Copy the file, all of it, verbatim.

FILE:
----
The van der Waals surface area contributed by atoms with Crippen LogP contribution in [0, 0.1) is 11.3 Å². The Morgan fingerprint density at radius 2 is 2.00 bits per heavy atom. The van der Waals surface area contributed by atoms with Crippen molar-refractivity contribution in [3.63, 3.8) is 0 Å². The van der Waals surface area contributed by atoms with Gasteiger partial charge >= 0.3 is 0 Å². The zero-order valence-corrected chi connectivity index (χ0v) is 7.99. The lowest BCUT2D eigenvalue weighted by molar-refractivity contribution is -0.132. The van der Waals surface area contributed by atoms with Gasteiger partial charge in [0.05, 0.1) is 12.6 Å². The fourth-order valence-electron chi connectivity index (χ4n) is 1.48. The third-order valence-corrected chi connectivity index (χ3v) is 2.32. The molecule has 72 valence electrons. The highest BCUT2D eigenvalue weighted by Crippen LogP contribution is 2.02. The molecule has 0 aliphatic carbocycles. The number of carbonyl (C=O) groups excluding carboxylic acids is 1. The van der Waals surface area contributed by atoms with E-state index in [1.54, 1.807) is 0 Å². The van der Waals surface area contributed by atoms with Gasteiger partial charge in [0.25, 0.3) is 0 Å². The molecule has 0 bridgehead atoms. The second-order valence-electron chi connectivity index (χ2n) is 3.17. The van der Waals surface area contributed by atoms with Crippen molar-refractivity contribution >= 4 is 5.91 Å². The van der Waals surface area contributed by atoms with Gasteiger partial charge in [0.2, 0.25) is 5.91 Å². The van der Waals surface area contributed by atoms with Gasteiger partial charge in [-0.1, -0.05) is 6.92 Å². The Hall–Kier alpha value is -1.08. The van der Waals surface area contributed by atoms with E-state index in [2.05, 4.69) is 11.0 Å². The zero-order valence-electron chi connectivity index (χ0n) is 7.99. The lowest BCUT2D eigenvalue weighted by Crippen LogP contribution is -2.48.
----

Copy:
The van der Waals surface area contributed by atoms with Crippen LogP contribution in [0, 0.1) is 11.3 Å². The Morgan fingerprint density at radius 2 is 2.00 bits per heavy atom. The van der Waals surface area contributed by atoms with Crippen molar-refractivity contribution in [3.63, 3.8) is 0 Å². The van der Waals surface area contributed by atoms with Gasteiger partial charge >= 0.3 is 0 Å². The zero-order valence-corrected chi connectivity index (χ0v) is 7.99. The lowest BCUT2D eigenvalue weighted by molar-refractivity contribution is -0.132. The van der Waals surface area contributed by atoms with Gasteiger partial charge in [0.05, 0.1) is 12.6 Å². The fourth-order valence-electron chi connectivity index (χ4n) is 1.48. The third-order valence-corrected chi connectivity index (χ3v) is 2.32. The molecule has 72 valence electrons. The highest BCUT2D eigenvalue weighted by Crippen LogP contribution is 2.02. The molecule has 0 aliphatic carbocycles. The number of carbonyl (C=O) groups excluding carboxylic acids is 1. The van der Waals surface area contributed by atoms with E-state index in [1.54, 1.807) is 0 Å². The van der Waals surface area contributed by atoms with Gasteiger partial charge in [0.25, 0.3) is 0 Å². The molecule has 0 bridgehead atoms. The second-order valence-electron chi connectivity index (χ2n) is 3.17. The van der Waals surface area contributed by atoms with Crippen molar-refractivity contribution >= 4 is 5.91 Å². The van der Waals surface area contributed by atoms with Gasteiger partial charge in [0.2, 0.25) is 5.91 Å². The van der Waals surface area contributed by atoms with Gasteiger partial charge in [-0.1, -0.05) is 6.92 Å². The Hall–Kier alpha value is -1.08. The van der Waals surface area contributed by atoms with E-state index in [2.05, 4.69) is 11.0 Å². The zero-order valence-electron chi connectivity index (χ0n) is 7.99. The lowest BCUT2D eigenvalue weighted by Crippen LogP contribution is -2.48.